One person gets hold of the viral post on Google+. He is impressed with it and considers purchasing the product mentioned.
At this point, the person will want to know more about your product. He’ll “google” the company and read countless reviews. He’ll even ask people within his online social sphere about it.
4. Second Moment of Truth (Experience)
The person transitions from prospect into a customer. He purchases the product and tries it out for himself. He then compares his experience with the benefits stated in the article, or with the information he got from other sources.
Convinced that the product is worth trying, he buys it. He will then try it himself and draw his own conclusions.
5. Ultimate Moment of Truth (Culmination of the Shared Experience)
The customer is more than happy with the product. It exceeds his expectations. He’ll then write and post his own review. Or he could recommend it directly to others.
After testing the product, he passes judgement on it. It’s worth noting that the consumer is always apt to offer feedback, whether he likes the product or not.
Why should I care about UMOT?
The five stages above highlight the transition from consumer expressions to impressions. Think of UMOT (Ultimate Moment of Truth) as judgement day. For months, you’ve worked hard on providing a great experience for people, through your product. You’ve published interesting articles on your blog and posted worthwhile information on social networks. A customer’s feedback will let you know if you’ve succeeded or failed. This is why it’s so important for organisations to plan and design a path towards creating that “fulfilling shared experience” for customers. Being proactive ensures that you get good results in the end.
How do I ensure positive impressions through blogging?
Before you can focus on actual content creation, it’s necessary to determine touch points. These are clues to the type of shared experiences your blog followers consider valuable. You can find this by reading through the comments on your posts. Note the issues being raised and the questions asked. Does your site have a forum? Actively monitor ongoing conversations through participation. Look for patterns and decipher the meanings that lie below the surface.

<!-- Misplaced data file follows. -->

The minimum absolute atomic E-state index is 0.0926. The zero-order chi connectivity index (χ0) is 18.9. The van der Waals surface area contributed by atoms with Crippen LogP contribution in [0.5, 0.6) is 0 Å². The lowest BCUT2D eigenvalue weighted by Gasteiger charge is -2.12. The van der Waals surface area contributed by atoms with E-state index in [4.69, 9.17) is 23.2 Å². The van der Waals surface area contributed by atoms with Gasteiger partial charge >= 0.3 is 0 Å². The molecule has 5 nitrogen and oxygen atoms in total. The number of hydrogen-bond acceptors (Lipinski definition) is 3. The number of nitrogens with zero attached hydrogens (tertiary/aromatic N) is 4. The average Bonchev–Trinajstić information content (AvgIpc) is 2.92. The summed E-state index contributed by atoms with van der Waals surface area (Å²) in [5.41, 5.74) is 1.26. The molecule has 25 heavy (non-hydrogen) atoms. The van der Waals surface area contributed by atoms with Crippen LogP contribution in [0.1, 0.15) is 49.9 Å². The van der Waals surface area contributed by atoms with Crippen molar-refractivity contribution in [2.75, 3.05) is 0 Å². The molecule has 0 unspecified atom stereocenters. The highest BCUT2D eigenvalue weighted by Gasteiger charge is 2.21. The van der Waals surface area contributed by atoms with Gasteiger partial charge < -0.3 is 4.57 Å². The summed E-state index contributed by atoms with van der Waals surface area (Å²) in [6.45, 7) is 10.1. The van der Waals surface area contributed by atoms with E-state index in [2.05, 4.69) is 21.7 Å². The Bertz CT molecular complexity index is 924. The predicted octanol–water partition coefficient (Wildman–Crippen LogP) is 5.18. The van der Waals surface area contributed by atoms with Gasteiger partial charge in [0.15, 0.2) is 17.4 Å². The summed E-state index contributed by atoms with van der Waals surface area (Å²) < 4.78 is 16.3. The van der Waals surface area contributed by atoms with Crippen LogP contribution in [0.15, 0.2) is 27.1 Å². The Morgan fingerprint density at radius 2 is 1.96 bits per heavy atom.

Furthermore, feedback is shared. One person’s UMOT can be another’s social discovery. From the earliest stages, you’d want good publicity for your brand.
Tips for creating great content as part of your UMOT optimisation strategy:
1. Answer the important questions in your article
Earlier, I mentioned to pay close attention to questions from followers. Now, it’s time to answer them. If people’s queries essentially fall under the same topic, answer it in a blog post. When writing, be as detailed as possible. Your readers will be using this for future reference. Take note of what you’ve written down too. The same query may crop up again. You’ll want to have consistency in your answers.
2. Backup claims with factual evidence
Baseless claims don’t have a place in your write-ups. If you must make one, back it up with factual evidence. Research adds authenticity to an article, but make sure it’s relevant to the topic you’re discussing. Finally, cite study sources as meticulously as possible.
3. Include them in your articles
Put a new spin on “audience participation” in your blog. Occasionally, tackle an issue a customer shared with you. Or you can write an article based on someone’s thought-provoking comment. Always name your source, unless he requests anonymity. This move reflects a sincere desire to cater to the needs of the customer.
4. Give credit where it is due
This may sound cliché, but clients really do “make” your business. It’s only proper that you recognise their importance. Writing thank you blog posts isn’t a new idea, but it’ll never go out of style. Appreciation is timeless. It could also result in positive feedback for your brand.
5. Try something new
Innovation doesn’t just apply to your products and services. It should also be reflected in your blogging efforts. Incorporating games into your blog is an effective way of spicing things up.
The Bottom Line
As search becomes more personal (meanings and connections instead of random keywords), your brand should invest in co-created shared experiences. Keyword anthropology should go hand-in-hand with social media and mobile marketing.
Harness the untapped power of your blog. Use it as a tool for creating moments customers will want to revisit repeatedly.
About the Author:
Richard Eaves is a Digital Marketing Specialist for Smart Traffic, an SEO company helping business across different sectors drive web traffic and increase sales and enquiries. He oversees more than 300 campaigns for the company.
Author: Richard Eaves
My name is Richard Eaves and I’m a digital marketing specialist working for Smart Traffic; a UK-based SEO company who have offices all over the world. I’m originally from Lancashire in the UK but am currently based in Cebu City, Philippines. I developed a passion for SEO and all things digital marketing while working as a webmaster back home. I particularly specialise in technical onsite SEO and content writing and development.